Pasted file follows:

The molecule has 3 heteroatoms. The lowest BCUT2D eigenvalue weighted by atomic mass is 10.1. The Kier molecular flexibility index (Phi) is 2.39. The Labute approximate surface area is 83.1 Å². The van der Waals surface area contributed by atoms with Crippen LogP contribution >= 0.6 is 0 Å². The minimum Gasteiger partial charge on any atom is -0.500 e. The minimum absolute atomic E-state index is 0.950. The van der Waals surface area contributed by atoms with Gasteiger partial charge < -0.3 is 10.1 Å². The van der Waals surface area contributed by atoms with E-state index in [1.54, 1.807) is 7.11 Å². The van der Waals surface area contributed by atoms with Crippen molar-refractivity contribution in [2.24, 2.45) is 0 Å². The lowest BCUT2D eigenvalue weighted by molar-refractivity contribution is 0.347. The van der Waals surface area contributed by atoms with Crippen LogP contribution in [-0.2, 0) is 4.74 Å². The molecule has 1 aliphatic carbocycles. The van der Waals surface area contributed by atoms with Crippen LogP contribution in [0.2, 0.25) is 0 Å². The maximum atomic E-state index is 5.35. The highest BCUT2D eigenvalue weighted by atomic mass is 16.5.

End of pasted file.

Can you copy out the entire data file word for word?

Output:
The molecule has 3 heteroatoms. The lowest BCUT2D eigenvalue weighted by atomic mass is 10.1. The Kier molecular flexibility index (Phi) is 2.39. The Labute approximate surface area is 83.1 Å². The van der Waals surface area contributed by atoms with Crippen LogP contribution >= 0.6 is 0 Å². The minimum Gasteiger partial charge on any atom is -0.500 e. The minimum absolute atomic E-state index is 0.950. The van der Waals surface area contributed by atoms with Gasteiger partial charge < -0.3 is 10.1 Å². The van der Waals surface area contributed by atoms with E-state index in [1.54, 1.807) is 7.11 Å². The van der Waals surface area contributed by atoms with Crippen molar-refractivity contribution in [2.24, 2.45) is 0 Å². The lowest BCUT2D eigenvalue weighted by molar-refractivity contribution is 0.347. The van der Waals surface area contributed by atoms with Crippen LogP contribution in [-0.2, 0) is 4.74 Å². The molecule has 1 aliphatic carbocycles. The van der Waals surface area contributed by atoms with Crippen LogP contribution in [0.2, 0.25) is 0 Å². The maximum atomic E-state index is 5.35. The highest BCUT2D eigenvalue weighted by atomic mass is 16.5.